– Strong underlying genetic risk of progression to fibrosis, pain,
diabetes, cancer. (disease modifiers)
– Environmental factors such as alcohol and smoking accelerate
and worsen pancreatic disease
• Early knowledge of the basis of increased risk could be used to
improve diagnostic certainty, identify syndromes and target
• Genetics is predicted to change pancreatic disease management
from treating end-stage symptoms to minimizing the disease!
Pancreatic Genetics
• The master enzyme
controlling all other
digestive enzymes
• Trypsinogen
controlled by:
– Trypsin(2)
Modified from Whitcomb, Hereditary and Childhood Disorders of
the Pancreas, Including Cystic Fibrosis. Sleisenger and
Fordtran’s Gastrointestinal and Liver Diseases, 7th Edition, 2002
= calcium
• Hereditary pancreatitis (HP): multiple large pedigrees
– Acute Pancreatitis in 80% with the gene
– Chronic Pancreatitis in 50% with acute pancreatitis
– Pancreatic Cancer in >40% with chronic pancreatitis.
• Gene: cationic trypsinogen (PRSS1)*
• Variants: “Gain of function”
– Increase activation
– decreasing inactivation.
• HP – illustrated:
– Acute Pancreatitis (first)
– Chronic Pancreatitis and complications (later)
– Suggested a “two hit” CP model (SAPE)**.
* Whitcomb et al, Nature Genetics, 1996
** Whitcomb, Gut 1999
 R122H
 N29I
Howes et al. Clin Gastroenterol Hepatol. 2004;2(3):252-61
Whitcomb, Gut 1999
Whitcomb, Gastroenterology 2013;144:1292–1302
Key Features
• Regulated anion channel
• Located in the apical plasma
membrane of epithelial cells
• Expressed in pancreatic duct
cells close to the acinar cells.
• WINK1/SPAK activation
changes CFTR from a
chloride- to a bicarbonatepreferring channel.
LaRusch. PLoS Genetics, 2014
• Cystic Fibrosis (of the pancreas)
– Clinical syndrome(s)
• Classic CF: pancreatic insufficiency, abnormal sweat chloride,
progressive lung disease, meconium ileus, male infertility (CBAVD),
liver disease.
• Atypical CF: like CF but milder symptoms
• CFTR-Related Disorders: (CFTR-RD)
– Recurrent acute & chronic pancreatitis (CFTR + SPINK1)*
– Pancreatitis, male infertility, chronic sinusitis (CFTR-BD**)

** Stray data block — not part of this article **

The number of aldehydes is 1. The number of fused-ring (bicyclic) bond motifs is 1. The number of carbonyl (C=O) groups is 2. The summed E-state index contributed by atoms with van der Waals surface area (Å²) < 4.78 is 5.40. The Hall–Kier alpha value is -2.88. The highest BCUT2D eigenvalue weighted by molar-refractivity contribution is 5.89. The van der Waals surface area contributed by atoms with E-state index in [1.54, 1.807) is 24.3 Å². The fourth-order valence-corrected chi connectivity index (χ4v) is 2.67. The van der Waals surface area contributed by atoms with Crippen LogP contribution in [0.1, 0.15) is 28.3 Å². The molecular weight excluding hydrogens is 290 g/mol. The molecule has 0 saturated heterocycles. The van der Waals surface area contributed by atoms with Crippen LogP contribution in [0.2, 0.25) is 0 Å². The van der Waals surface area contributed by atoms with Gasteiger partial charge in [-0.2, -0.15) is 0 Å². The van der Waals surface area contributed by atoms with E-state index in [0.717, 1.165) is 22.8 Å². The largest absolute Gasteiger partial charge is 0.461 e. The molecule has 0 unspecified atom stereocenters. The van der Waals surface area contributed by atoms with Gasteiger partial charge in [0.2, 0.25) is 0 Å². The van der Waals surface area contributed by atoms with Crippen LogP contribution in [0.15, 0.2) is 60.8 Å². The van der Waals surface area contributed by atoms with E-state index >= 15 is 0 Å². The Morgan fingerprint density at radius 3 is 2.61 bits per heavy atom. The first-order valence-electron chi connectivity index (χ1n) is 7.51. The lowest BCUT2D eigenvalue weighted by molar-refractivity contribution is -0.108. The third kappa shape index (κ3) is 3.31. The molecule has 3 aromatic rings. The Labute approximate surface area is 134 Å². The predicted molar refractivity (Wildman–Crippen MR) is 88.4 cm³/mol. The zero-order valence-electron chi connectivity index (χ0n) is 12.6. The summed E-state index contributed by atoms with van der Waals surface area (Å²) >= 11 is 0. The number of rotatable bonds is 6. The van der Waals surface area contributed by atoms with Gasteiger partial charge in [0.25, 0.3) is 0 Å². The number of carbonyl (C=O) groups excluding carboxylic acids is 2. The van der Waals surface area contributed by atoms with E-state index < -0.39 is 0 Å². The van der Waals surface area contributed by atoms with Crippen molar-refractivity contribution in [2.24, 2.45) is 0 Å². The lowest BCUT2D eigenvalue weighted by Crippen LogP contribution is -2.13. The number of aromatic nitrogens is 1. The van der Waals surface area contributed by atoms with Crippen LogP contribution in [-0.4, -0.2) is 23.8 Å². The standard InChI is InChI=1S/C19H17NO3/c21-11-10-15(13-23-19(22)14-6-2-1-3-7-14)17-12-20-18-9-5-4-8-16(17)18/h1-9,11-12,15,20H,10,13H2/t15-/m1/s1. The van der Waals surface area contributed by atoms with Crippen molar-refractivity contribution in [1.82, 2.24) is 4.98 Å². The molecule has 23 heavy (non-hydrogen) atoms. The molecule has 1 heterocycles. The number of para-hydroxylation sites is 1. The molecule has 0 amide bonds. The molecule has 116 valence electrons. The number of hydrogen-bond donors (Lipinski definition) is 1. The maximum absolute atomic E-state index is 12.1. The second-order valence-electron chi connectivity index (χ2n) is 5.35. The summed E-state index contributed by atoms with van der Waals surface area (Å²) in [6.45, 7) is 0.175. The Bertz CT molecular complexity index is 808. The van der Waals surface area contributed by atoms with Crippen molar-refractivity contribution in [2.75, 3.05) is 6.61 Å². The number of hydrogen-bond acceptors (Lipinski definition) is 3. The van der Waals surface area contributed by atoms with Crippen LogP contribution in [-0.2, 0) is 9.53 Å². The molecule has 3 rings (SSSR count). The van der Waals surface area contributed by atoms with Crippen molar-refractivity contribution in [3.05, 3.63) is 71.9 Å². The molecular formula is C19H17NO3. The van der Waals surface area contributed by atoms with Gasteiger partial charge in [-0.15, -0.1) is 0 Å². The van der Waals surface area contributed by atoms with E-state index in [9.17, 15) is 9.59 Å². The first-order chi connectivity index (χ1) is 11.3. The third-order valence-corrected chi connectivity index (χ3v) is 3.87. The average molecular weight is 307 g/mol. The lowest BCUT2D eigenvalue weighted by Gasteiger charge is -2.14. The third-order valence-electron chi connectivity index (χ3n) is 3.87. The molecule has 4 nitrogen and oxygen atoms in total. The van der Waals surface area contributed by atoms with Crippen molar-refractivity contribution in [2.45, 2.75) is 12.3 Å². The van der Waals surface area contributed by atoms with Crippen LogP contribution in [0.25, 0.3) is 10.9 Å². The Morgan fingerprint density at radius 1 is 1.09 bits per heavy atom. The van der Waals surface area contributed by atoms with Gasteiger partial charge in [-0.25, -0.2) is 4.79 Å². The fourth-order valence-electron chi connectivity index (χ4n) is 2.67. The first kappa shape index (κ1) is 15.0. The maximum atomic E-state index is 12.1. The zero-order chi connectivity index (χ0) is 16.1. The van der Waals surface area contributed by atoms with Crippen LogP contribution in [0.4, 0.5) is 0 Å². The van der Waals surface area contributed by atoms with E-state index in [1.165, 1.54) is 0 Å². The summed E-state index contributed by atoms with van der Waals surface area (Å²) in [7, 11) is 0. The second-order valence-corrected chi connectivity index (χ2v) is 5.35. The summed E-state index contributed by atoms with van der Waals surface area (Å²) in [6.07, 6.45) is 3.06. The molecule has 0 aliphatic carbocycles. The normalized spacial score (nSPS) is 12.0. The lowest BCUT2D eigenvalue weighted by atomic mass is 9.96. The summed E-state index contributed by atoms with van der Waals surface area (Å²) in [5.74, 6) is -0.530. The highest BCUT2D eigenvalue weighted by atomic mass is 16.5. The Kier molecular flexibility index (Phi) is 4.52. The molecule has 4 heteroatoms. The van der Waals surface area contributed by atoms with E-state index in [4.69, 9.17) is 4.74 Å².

– Genotype: CFTRx/CFTRX (x = CFTRsev, CFTRmv or CFTRBD)***
– Diagnosis: Clinical features, + Sweat chloride or nasal
potential difference + abnormal CFTR genotype.
– Consider referral to a CF Center to make the diagnosis.
* CFTR/SPINK1 genotypes represents a complex disorder
** BD, bicarbonate conductance defective.
*** functional effects on CFTR function, sev=severe, mv=mild variable
Pancreatic Genetics
Pathogenic genetic variables that are neither
sufficient nor necessary to cause a disease, but
that come together with other factors (genetic
or environmental) to increase susceptibility to a
condition, or to modify its clinical features.
• Gene x Environment: (e.g. CLDN2 + alcohol)
• Gene x Gene: (e.g. CFTR + SPINK1)
Acinar cell
CASR = calcium sensing receptor
CTRC = chymotrypsinogen C
CFTR = cystic fibrosis transmembrane conductance
PRSS1 = cationic trypsinogen
SPINK1 = pancreatic secretory
trypsin inhibitor
Duct cell
AIR = Acute inflammatory response (acute phase protein expression)
Genes linked to CP susceptibility all regulate intra-pancreatic trypsin activity.
Both the acinar cells and duct cells are linked with pancreatitis-causing variations
Whitcomb DC. Annu Rev Med. 2010;61:413-24.
Pancreatic Genetics
• Mendelian Disorders (HP, CF):
– Testing used to confirm or establish a diagnosis in the setting of
disease symptoms.
– Genetic counseling is typically recommended prior to ordering the
test, and to explain results
• Complex Disorders: (RAP/CP syndromes)*:
– Increases or decreases the likelihood that an equivocal pancreatic
structural or functional test, or pancreatitis-like symptoms is a true
– Helps identifies pathogenic pathways leading to RAP, and alters the
likelihood that specific complications will occur (e.g. rapid fibrosis).
– May be useful in predictive disease modeling and personalized
(individualized) medicine.
* These points reflect the personal opinion of the author and have not been
agreed upon by any society or authoritative group.